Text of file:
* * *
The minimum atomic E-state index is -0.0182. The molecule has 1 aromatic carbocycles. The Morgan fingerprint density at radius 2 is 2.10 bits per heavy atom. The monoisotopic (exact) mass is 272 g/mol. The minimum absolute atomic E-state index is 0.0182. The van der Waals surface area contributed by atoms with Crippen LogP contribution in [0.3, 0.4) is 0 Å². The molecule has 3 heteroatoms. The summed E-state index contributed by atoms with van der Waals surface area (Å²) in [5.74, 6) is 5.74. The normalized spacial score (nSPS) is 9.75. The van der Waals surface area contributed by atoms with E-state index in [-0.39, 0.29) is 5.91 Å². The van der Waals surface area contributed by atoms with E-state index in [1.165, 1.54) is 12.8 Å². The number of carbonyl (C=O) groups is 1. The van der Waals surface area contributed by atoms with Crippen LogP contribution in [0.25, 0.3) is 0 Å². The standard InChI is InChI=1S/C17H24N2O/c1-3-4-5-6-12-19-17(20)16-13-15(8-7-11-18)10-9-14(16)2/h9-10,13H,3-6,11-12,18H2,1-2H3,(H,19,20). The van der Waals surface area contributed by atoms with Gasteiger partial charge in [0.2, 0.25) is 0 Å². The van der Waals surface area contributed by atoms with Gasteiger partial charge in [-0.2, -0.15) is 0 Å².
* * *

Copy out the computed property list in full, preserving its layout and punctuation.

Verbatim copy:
The minimum atomic E-state index is -0.0182. The molecule has 1 aromatic carbocycles. The Morgan fingerprint density at radius 2 is 2.10 bits per heavy atom. The monoisotopic (exact) mass is 272 g/mol. The minimum absolute atomic E-state index is 0.0182. The van der Waals surface area contributed by atoms with Crippen LogP contribution in [0.3, 0.4) is 0 Å². The molecule has 3 heteroatoms. The summed E-state index contributed by atoms with van der Waals surface area (Å²) in [5.74, 6) is 5.74. The normalized spacial score (nSPS) is 9.75. The van der Waals surface area contributed by atoms with E-state index in [-0.39, 0.29) is 5.91 Å². The van der Waals surface area contributed by atoms with E-state index in [1.165, 1.54) is 12.8 Å². The number of carbonyl (C=O) groups is 1. The van der Waals surface area contributed by atoms with Crippen LogP contribution in [0.25, 0.3) is 0 Å². The standard InChI is InChI=1S/C17H24N2O/c1-3-4-5-6-12-19-17(20)16-13-15(8-7-11-18)10-9-14(16)2/h9-10,13H,3-6,11-12,18H2,1-2H3,(H,19,20). The van der Waals surface area contributed by atoms with Gasteiger partial charge in [0.2, 0.25) is 0 Å². The van der Waals surface area contributed by atoms with Gasteiger partial charge in [-0.2, -0.15) is 0 Å².